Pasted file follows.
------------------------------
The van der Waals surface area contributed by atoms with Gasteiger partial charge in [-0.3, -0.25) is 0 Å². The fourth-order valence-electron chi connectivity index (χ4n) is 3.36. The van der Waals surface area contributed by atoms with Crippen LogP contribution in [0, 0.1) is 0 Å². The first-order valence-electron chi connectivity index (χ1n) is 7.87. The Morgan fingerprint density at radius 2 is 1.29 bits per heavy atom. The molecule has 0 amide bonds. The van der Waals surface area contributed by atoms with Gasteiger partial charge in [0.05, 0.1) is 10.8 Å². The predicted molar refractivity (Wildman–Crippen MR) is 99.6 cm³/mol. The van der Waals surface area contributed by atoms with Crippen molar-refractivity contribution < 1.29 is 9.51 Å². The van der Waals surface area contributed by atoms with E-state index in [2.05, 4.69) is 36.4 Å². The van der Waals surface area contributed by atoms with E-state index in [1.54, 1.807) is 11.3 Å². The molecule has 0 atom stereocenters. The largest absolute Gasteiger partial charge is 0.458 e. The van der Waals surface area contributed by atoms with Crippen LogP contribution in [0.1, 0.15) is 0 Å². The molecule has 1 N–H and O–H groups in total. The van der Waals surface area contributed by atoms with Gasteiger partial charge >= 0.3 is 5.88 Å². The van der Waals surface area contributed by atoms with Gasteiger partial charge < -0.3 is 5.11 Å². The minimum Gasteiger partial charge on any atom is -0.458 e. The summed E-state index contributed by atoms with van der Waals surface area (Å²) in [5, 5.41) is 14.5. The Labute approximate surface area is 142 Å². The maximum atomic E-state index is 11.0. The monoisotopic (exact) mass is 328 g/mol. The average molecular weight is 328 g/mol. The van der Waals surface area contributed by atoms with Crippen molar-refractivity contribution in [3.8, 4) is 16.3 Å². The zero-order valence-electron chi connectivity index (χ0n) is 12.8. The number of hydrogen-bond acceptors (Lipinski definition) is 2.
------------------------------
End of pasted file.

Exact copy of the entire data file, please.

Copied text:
The van der Waals surface area contributed by atoms with Gasteiger partial charge in [-0.3, -0.25) is 0 Å². The fourth-order valence-electron chi connectivity index (χ4n) is 3.36. The van der Waals surface area contributed by atoms with Crippen LogP contribution in [0, 0.1) is 0 Å². The first-order valence-electron chi connectivity index (χ1n) is 7.87. The Morgan fingerprint density at radius 2 is 1.29 bits per heavy atom. The molecule has 0 amide bonds. The van der Waals surface area contributed by atoms with Gasteiger partial charge in [0.05, 0.1) is 10.8 Å². The predicted molar refractivity (Wildman–Crippen MR) is 99.6 cm³/mol. The van der Waals surface area contributed by atoms with Crippen molar-refractivity contribution < 1.29 is 9.51 Å². The van der Waals surface area contributed by atoms with E-state index in [2.05, 4.69) is 36.4 Å². The van der Waals surface area contributed by atoms with E-state index in [1.54, 1.807) is 11.3 Å². The molecule has 0 atom stereocenters. The largest absolute Gasteiger partial charge is 0.458 e. The van der Waals surface area contributed by atoms with Crippen LogP contribution in [0.1, 0.15) is 0 Å². The molecule has 1 N–H and O–H groups in total. The van der Waals surface area contributed by atoms with Gasteiger partial charge >= 0.3 is 5.88 Å². The van der Waals surface area contributed by atoms with Gasteiger partial charge < -0.3 is 5.11 Å². The minimum Gasteiger partial charge on any atom is -0.458 e. The summed E-state index contributed by atoms with van der Waals surface area (Å²) in [5, 5.41) is 14.5. The Labute approximate surface area is 142 Å². The maximum atomic E-state index is 11.0. The monoisotopic (exact) mass is 328 g/mol. The average molecular weight is 328 g/mol. The van der Waals surface area contributed by atoms with Crippen molar-refractivity contribution in [3.8, 4) is 16.3 Å². The zero-order valence-electron chi connectivity index (χ0n) is 12.8. The number of hydrogen-bond acceptors (Lipinski definition) is 2.